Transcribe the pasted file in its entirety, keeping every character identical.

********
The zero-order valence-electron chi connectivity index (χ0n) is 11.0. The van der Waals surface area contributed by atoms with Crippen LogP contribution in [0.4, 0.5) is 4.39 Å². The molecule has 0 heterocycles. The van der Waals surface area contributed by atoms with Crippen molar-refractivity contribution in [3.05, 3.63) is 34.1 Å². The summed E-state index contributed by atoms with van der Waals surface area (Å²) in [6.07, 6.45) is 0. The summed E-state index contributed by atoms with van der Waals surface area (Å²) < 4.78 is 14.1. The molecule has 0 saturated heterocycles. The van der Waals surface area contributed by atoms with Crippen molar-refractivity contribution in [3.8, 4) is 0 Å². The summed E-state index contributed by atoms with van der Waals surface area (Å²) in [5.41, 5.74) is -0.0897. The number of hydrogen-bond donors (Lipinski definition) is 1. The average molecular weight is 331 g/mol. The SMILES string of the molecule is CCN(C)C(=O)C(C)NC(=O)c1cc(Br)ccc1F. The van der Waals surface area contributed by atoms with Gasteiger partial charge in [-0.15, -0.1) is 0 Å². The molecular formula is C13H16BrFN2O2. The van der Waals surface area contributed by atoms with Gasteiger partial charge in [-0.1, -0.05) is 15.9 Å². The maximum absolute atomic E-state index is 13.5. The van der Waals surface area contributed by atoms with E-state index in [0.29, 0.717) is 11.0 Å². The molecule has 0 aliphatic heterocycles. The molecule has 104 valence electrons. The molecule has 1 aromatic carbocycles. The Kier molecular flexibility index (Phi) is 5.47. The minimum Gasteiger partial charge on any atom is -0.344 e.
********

The zero-order valence-electron chi connectivity index (χ0n) is 11.0. The van der Waals surface area contributed by atoms with Crippen LogP contribution in [0.4, 0.5) is 4.39 Å². The molecule has 0 heterocycles. The van der Waals surface area contributed by atoms with Crippen molar-refractivity contribution in [3.05, 3.63) is 34.1 Å². The summed E-state index contributed by atoms with van der Waals surface area (Å²) in [6.07, 6.45) is 0. The summed E-state index contributed by atoms with van der Waals surface area (Å²) < 4.78 is 14.1. The molecule has 0 saturated heterocycles. The van der Waals surface area contributed by atoms with Crippen molar-refractivity contribution in [3.8, 4) is 0 Å². The summed E-state index contributed by atoms with van der Waals surface area (Å²) in [5.41, 5.74) is -0.0897. The number of hydrogen-bond donors (Lipinski definition) is 1. The average molecular weight is 331 g/mol. The SMILES string of the molecule is CCN(C)C(=O)C(C)NC(=O)c1cc(Br)ccc1F. The van der Waals surface area contributed by atoms with Gasteiger partial charge in [-0.15, -0.1) is 0 Å². The molecular formula is C13H16BrFN2O2. The van der Waals surface area contributed by atoms with Gasteiger partial charge in [-0.1, -0.05) is 15.9 Å². The maximum absolute atomic E-state index is 13.5. The van der Waals surface area contributed by atoms with E-state index in [0.29, 0.717) is 11.0 Å². The molecule has 0 aliphatic heterocycles. The molecule has 104 valence electrons. The molecule has 1 aromatic carbocycles. The Kier molecular flexibility index (Phi) is 5.47. The minimum Gasteiger partial charge on any atom is -0.344 e.